As a result of the 1994 midterm election, the Republicans took control of both houses of Congress and divided government returned to Washington. Now, as the budget battles of 1995 clearly demonstrate, conflict between the parties is sending the government back to gridlock.
In this sequel to Beyond Gridlock?—a study published at the beginning of the Clinton administration, when government was in the hands of one political party—the contributors address this dilemma.
They begin by evaluating the effectiveness of the U.S. governmental system during the first two years of the Clinton administration, when both branches were controlled by a single party. They then move to a wider debate about the state of affairs in the American political system: what are the consequences of the Republican takeover of Congress, and will fundamental changes be required to make our system work effectively? Looking to the future, they outline the prospects for governance in the months and years to come.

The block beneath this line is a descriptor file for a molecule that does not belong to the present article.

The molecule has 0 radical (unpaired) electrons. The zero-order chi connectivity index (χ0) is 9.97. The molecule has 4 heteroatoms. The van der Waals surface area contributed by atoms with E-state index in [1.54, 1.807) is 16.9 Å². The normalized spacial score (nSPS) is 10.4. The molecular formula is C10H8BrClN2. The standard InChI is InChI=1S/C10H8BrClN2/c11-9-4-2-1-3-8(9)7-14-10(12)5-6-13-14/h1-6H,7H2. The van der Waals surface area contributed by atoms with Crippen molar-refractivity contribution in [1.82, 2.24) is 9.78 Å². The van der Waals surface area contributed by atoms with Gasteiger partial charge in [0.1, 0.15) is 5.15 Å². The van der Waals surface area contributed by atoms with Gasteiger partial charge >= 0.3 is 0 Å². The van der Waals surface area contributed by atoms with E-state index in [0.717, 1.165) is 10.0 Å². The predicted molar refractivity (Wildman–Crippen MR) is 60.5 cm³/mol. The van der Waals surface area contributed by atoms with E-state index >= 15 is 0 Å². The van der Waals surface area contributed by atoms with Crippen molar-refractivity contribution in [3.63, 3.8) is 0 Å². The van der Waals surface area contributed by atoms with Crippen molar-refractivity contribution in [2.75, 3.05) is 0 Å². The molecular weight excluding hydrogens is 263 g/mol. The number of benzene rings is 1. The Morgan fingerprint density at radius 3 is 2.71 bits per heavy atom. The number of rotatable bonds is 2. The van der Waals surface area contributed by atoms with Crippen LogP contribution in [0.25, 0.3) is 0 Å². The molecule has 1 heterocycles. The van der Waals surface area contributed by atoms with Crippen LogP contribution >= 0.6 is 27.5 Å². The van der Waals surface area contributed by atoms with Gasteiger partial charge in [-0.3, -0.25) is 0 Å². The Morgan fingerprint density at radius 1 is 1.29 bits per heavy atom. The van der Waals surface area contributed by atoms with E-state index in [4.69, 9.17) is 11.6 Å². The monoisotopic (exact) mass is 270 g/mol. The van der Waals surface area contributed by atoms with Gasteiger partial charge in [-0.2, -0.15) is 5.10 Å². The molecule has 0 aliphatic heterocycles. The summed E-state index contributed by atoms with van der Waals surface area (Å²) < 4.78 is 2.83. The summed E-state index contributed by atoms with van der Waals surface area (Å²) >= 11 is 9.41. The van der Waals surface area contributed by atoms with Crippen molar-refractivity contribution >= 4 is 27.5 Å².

In addition to the editor, the contributors are Howard H. Baker, Jr., Harold R. Bruno, Jr., Becky Cain, Lloyd N. Cutler, Thomas J. Downey, Kenneth M. Duberstein, Bill Frenzel, Charles O. Jones, Thomas E. Mann, Patricia McGinnis, Milton D. Morris, Kevin P. Phillips, Robert D. Reischauer, Donald L. Robinson, Robin Toner, and Vin Weber.
Copublished with the Committee on the Constitutional System